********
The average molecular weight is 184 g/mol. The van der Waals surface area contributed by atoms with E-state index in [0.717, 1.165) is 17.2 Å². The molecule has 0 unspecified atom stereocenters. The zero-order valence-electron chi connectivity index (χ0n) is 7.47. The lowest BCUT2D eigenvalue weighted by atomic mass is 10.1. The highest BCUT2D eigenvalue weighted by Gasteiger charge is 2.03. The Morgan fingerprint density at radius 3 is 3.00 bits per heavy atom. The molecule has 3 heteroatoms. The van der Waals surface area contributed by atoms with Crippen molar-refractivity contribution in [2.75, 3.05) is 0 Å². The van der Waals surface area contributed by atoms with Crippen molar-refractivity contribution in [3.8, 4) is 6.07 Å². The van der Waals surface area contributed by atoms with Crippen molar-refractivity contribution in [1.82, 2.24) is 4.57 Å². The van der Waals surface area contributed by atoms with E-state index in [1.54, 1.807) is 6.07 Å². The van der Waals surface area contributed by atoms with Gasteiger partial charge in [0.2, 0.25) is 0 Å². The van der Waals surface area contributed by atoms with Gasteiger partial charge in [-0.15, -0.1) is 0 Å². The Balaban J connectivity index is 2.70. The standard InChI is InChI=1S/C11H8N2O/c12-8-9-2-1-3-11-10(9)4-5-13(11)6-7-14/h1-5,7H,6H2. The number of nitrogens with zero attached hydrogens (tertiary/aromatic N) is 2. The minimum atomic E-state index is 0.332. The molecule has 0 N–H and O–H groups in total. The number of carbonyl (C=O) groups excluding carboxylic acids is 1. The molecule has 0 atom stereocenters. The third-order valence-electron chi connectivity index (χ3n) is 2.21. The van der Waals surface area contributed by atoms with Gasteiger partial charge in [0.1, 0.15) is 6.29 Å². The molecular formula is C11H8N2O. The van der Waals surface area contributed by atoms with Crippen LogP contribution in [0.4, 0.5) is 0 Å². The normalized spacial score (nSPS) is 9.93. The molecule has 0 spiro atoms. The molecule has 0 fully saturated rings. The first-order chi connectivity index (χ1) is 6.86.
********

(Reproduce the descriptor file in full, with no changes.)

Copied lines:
The average molecular weight is 184 g/mol. The van der Waals surface area contributed by atoms with E-state index in [0.717, 1.165) is 17.2 Å². The molecule has 0 unspecified atom stereocenters. The zero-order valence-electron chi connectivity index (χ0n) is 7.47. The lowest BCUT2D eigenvalue weighted by atomic mass is 10.1. The highest BCUT2D eigenvalue weighted by Gasteiger charge is 2.03. The Morgan fingerprint density at radius 3 is 3.00 bits per heavy atom. The molecule has 3 heteroatoms. The van der Waals surface area contributed by atoms with Crippen molar-refractivity contribution in [2.75, 3.05) is 0 Å². The van der Waals surface area contributed by atoms with Crippen molar-refractivity contribution in [3.8, 4) is 6.07 Å². The van der Waals surface area contributed by atoms with Crippen molar-refractivity contribution in [1.82, 2.24) is 4.57 Å². The van der Waals surface area contributed by atoms with E-state index in [1.54, 1.807) is 6.07 Å². The van der Waals surface area contributed by atoms with Gasteiger partial charge in [0.2, 0.25) is 0 Å². The van der Waals surface area contributed by atoms with Gasteiger partial charge in [-0.15, -0.1) is 0 Å². The Balaban J connectivity index is 2.70. The standard InChI is InChI=1S/C11H8N2O/c12-8-9-2-1-3-11-10(9)4-5-13(11)6-7-14/h1-5,7H,6H2. The number of nitrogens with zero attached hydrogens (tertiary/aromatic N) is 2. The minimum atomic E-state index is 0.332. The molecule has 0 N–H and O–H groups in total. The number of carbonyl (C=O) groups excluding carboxylic acids is 1. The molecule has 0 atom stereocenters. The third-order valence-electron chi connectivity index (χ3n) is 2.21. The van der Waals surface area contributed by atoms with Gasteiger partial charge in [0.1, 0.15) is 6.29 Å². The molecular formula is C11H8N2O. The van der Waals surface area contributed by atoms with Crippen LogP contribution in [0.4, 0.5) is 0 Å². The normalized spacial score (nSPS) is 9.93. The molecule has 0 spiro atoms. The molecule has 0 fully saturated rings. The first-order chi connectivity index (χ1) is 6.86.